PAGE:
Cooking Time45 min

Cooking Time - Text45

Cooking Methodgrilling



Total Timeunder 1 hour

OccasionCasual Dinner Party, Family Get-together

Recipe Coursemain course

Dietary Considerationegg-free, gluten-free, halal, kosher, lactose-free, peanut free

Equipmentblender, food processor, grill


Taste and Texturegarlicky, hot & spicy, meaty, salty, smoky, sweet


  • 1 cup roasted salted cashew nuts
  • 6 tablespoons chopped fresh cilantro, with some stems
  • ¼ cup safflower or olive oil
  • 4 garlic cloves, roughly chopped
  • 2 tablespoons soy sauce
  • 2 teaspoons brown sugar
  • Juice of 1 lime, plus lime wedges for garnish
  • 1 to 2 jalapeno peppers, seeded or not, to taste
  • Kosher salt and freshly ground black pepper
  • 3 pounds chicken thighs and/or drumsticks


  1. In a blender or food processor, combine the nuts, 2 tablespoons cilantro, the oil, garlic, soy sauce, sugar, lime juice, jalapeno, and 2 tablespoons water. Blend until smooth, scraping down the sides as necessary. Taste and season with salt and pepper if desired.

  2. Season the chicken all over with salt and pepper. Smear on enough cashew mixture to coat the pieces thoroughly, but don't make it too thick or the sauce will fall off into your grill. (Set aside any remaining mixture.) Let marinate at room temperature while you heat the grill or broiler. Or refrigerate for up to 12 hours before cooking.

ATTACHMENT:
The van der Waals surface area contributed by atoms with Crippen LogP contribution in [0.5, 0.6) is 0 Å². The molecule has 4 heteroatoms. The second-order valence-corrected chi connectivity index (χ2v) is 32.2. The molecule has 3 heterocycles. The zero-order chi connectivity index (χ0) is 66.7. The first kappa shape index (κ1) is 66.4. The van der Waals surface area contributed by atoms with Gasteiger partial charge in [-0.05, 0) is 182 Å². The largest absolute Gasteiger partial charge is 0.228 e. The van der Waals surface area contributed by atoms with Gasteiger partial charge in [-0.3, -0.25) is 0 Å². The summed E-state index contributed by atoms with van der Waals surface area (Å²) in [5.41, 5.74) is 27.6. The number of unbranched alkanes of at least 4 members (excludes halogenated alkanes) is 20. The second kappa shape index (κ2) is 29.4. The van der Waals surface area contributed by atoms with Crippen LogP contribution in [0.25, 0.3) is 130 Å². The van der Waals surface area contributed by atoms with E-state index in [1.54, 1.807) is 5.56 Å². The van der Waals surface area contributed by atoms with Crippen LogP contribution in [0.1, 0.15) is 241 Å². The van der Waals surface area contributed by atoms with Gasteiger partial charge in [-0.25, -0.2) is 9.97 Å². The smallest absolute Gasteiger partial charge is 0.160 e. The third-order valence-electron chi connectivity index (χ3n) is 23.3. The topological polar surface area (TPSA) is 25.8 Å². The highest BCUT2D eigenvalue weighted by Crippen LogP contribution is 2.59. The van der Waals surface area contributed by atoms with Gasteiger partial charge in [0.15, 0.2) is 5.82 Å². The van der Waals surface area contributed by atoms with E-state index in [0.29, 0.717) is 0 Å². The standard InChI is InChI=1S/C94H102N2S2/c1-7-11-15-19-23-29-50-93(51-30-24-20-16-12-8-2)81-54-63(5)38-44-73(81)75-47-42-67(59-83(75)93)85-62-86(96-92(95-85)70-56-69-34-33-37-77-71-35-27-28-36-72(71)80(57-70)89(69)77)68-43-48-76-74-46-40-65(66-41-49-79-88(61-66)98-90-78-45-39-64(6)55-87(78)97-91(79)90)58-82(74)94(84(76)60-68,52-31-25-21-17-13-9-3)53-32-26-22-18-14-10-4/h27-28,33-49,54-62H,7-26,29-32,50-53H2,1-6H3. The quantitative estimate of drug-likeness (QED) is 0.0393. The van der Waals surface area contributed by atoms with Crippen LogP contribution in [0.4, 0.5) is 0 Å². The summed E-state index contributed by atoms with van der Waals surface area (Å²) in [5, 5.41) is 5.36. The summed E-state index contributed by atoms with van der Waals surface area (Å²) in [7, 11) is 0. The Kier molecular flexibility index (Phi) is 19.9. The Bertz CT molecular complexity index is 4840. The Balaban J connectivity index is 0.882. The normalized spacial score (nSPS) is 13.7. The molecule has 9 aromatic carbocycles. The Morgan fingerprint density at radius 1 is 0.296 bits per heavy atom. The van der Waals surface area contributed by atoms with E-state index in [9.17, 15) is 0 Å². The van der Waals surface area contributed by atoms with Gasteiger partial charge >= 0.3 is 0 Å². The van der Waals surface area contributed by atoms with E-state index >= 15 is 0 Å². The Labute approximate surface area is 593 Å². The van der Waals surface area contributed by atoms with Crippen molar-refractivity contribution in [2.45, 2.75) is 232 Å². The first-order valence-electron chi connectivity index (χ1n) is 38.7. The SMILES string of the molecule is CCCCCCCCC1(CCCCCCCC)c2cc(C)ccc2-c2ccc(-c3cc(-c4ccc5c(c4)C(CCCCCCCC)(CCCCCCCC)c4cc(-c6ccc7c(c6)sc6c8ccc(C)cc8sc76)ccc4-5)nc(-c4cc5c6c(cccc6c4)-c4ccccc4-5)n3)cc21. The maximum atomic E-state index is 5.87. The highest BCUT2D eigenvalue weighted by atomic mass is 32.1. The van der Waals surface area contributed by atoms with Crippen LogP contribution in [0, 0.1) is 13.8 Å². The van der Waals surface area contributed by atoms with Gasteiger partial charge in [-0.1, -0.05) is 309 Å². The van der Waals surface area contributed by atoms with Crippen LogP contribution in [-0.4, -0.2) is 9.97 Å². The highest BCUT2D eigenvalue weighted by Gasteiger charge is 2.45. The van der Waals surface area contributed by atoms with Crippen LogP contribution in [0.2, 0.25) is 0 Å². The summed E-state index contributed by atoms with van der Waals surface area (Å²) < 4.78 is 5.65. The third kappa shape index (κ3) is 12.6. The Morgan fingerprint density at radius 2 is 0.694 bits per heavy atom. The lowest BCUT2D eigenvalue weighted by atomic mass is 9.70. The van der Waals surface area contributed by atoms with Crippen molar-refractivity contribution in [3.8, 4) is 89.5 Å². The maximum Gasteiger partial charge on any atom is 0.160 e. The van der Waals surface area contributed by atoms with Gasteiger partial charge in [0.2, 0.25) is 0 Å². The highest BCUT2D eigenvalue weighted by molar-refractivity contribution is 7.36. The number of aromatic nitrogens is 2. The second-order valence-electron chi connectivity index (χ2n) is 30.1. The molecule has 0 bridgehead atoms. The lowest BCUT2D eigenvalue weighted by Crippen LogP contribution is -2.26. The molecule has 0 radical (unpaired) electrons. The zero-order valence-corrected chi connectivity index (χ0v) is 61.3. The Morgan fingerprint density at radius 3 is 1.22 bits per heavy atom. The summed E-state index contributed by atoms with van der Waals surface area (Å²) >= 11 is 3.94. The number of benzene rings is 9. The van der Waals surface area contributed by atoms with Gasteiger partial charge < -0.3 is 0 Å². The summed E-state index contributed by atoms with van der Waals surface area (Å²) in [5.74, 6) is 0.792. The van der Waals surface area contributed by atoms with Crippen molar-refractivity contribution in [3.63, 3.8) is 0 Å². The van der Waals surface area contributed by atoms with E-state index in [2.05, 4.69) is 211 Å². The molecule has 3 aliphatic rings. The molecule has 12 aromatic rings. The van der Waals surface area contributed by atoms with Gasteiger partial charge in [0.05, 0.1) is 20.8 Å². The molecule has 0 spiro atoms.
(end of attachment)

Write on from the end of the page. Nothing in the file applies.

3. Preheat the broiler or grill. Grill or broil the chicken, turning frequently, until it is crisp and golden on the outside and done on the inside (cut a small nick to check), 20 to 30 minutes.

  4. Sprinkle the chicken with the remaining 4 tablespoons cilantro and serve with lime wedges and the remaining cashew mixture.


Free recipes, giveaways, exclusive partner offers, and more straight to your inbox!


I have not made this yet so I cannot rate it.

Include a Photo Include a Photo

Click the button above or drag and drop images onto the button. You can upload two images.

Cancel Reply to Comment

Thanks for your comment. Don't forget to share!


Report Inappropriate Comment

Are you sure you would like to report this comment? It will be flagged for our moderators to take action.

Thank you for taking the time to improve the content on our site.

Sign In to Your Account

Close Window
Sign In with one of your Social Accounts
Facebook Twitter
Sign In using Email and Password